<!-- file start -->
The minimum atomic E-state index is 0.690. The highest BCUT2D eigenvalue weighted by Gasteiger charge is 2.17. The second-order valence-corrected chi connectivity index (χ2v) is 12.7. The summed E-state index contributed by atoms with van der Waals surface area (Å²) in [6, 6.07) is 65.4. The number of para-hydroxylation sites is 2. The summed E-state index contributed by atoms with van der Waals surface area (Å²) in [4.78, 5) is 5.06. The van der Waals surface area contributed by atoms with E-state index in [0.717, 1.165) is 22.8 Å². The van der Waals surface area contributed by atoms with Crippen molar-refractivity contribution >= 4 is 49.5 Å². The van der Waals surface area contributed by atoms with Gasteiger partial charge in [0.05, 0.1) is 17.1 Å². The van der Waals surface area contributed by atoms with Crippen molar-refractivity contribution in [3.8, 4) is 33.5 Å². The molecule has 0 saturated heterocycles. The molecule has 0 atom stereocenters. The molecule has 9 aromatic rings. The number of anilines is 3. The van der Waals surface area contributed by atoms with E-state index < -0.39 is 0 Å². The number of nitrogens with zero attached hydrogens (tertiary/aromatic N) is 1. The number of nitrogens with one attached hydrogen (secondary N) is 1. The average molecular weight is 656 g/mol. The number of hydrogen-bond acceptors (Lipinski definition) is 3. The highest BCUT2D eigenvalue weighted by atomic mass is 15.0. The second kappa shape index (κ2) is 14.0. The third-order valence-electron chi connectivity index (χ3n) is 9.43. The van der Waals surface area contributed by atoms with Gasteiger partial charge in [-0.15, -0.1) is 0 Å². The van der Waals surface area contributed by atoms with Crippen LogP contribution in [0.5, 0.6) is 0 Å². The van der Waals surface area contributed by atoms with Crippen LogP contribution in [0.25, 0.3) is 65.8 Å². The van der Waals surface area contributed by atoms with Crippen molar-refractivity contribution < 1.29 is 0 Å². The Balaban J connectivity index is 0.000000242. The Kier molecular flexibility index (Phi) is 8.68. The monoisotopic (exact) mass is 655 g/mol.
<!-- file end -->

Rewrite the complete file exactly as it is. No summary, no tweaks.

The minimum atomic E-state index is 0.690. The highest BCUT2D eigenvalue weighted by Gasteiger charge is 2.17. The second-order valence-corrected chi connectivity index (χ2v) is 12.7. The summed E-state index contributed by atoms with van der Waals surface area (Å²) in [6, 6.07) is 65.4. The number of para-hydroxylation sites is 2. The summed E-state index contributed by atoms with van der Waals surface area (Å²) in [4.78, 5) is 5.06. The van der Waals surface area contributed by atoms with E-state index in [0.717, 1.165) is 22.8 Å². The van der Waals surface area contributed by atoms with Crippen molar-refractivity contribution >= 4 is 49.5 Å². The van der Waals surface area contributed by atoms with Gasteiger partial charge in [0.05, 0.1) is 17.1 Å². The van der Waals surface area contributed by atoms with Crippen molar-refractivity contribution in [3.8, 4) is 33.5 Å². The molecule has 0 saturated heterocycles. The molecule has 0 atom stereocenters. The molecule has 9 aromatic rings. The number of anilines is 3. The van der Waals surface area contributed by atoms with E-state index < -0.39 is 0 Å². The number of nitrogens with zero attached hydrogens (tertiary/aromatic N) is 1. The number of nitrogens with one attached hydrogen (secondary N) is 1. The average molecular weight is 656 g/mol. The number of hydrogen-bond acceptors (Lipinski definition) is 3. The highest BCUT2D eigenvalue weighted by atomic mass is 15.0. The second kappa shape index (κ2) is 14.0. The third-order valence-electron chi connectivity index (χ3n) is 9.43. The van der Waals surface area contributed by atoms with Gasteiger partial charge in [-0.15, -0.1) is 0 Å². The van der Waals surface area contributed by atoms with Crippen LogP contribution in [0.5, 0.6) is 0 Å². The van der Waals surface area contributed by atoms with Crippen LogP contribution in [0.25, 0.3) is 65.8 Å². The van der Waals surface area contributed by atoms with Crippen molar-refractivity contribution < 1.29 is 0 Å². The Balaban J connectivity index is 0.000000242. The Kier molecular flexibility index (Phi) is 8.68. The monoisotopic (exact) mass is 655 g/mol.